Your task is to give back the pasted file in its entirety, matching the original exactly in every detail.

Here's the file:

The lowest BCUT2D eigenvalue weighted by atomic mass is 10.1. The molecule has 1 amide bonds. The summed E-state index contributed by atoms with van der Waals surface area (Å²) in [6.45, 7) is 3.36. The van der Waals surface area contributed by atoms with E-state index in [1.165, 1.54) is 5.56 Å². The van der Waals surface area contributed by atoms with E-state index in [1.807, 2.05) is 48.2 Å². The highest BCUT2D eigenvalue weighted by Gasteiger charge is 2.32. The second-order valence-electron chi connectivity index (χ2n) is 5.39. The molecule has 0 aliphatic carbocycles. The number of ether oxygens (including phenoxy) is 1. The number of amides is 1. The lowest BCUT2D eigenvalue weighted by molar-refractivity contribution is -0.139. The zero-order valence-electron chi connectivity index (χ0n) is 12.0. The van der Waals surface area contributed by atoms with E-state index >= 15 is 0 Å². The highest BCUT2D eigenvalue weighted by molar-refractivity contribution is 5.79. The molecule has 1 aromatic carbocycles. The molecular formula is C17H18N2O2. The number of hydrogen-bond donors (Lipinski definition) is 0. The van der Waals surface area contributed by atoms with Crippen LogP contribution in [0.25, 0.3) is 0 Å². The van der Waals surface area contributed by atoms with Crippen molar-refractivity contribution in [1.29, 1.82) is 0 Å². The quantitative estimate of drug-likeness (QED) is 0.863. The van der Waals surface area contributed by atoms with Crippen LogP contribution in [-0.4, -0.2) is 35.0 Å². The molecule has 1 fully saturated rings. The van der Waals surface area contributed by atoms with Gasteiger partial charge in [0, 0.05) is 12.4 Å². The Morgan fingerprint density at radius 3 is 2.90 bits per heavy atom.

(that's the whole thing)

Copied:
The lowest BCUT2D eigenvalue weighted by atomic mass is 10.1. The molecule has 1 amide bonds. The summed E-state index contributed by atoms with van der Waals surface area (Å²) in [6.45, 7) is 3.36. The van der Waals surface area contributed by atoms with E-state index in [1.165, 1.54) is 5.56 Å². The van der Waals surface area contributed by atoms with E-state index in [1.807, 2.05) is 48.2 Å². The highest BCUT2D eigenvalue weighted by Gasteiger charge is 2.32. The second-order valence-electron chi connectivity index (χ2n) is 5.39. The molecule has 0 aliphatic carbocycles. The number of ether oxygens (including phenoxy) is 1. The number of amides is 1. The lowest BCUT2D eigenvalue weighted by molar-refractivity contribution is -0.139. The zero-order valence-electron chi connectivity index (χ0n) is 12.0. The van der Waals surface area contributed by atoms with E-state index >= 15 is 0 Å². The highest BCUT2D eigenvalue weighted by molar-refractivity contribution is 5.79. The molecule has 1 aromatic carbocycles. The molecular formula is C17H18N2O2. The number of hydrogen-bond donors (Lipinski definition) is 0. The van der Waals surface area contributed by atoms with Crippen LogP contribution in [0.25, 0.3) is 0 Å². The van der Waals surface area contributed by atoms with Crippen molar-refractivity contribution in [1.29, 1.82) is 0 Å². The quantitative estimate of drug-likeness (QED) is 0.863. The van der Waals surface area contributed by atoms with Crippen LogP contribution in [-0.4, -0.2) is 35.0 Å². The molecule has 1 fully saturated rings. The van der Waals surface area contributed by atoms with Gasteiger partial charge in [0, 0.05) is 12.4 Å². The Morgan fingerprint density at radius 3 is 2.90 bits per heavy atom.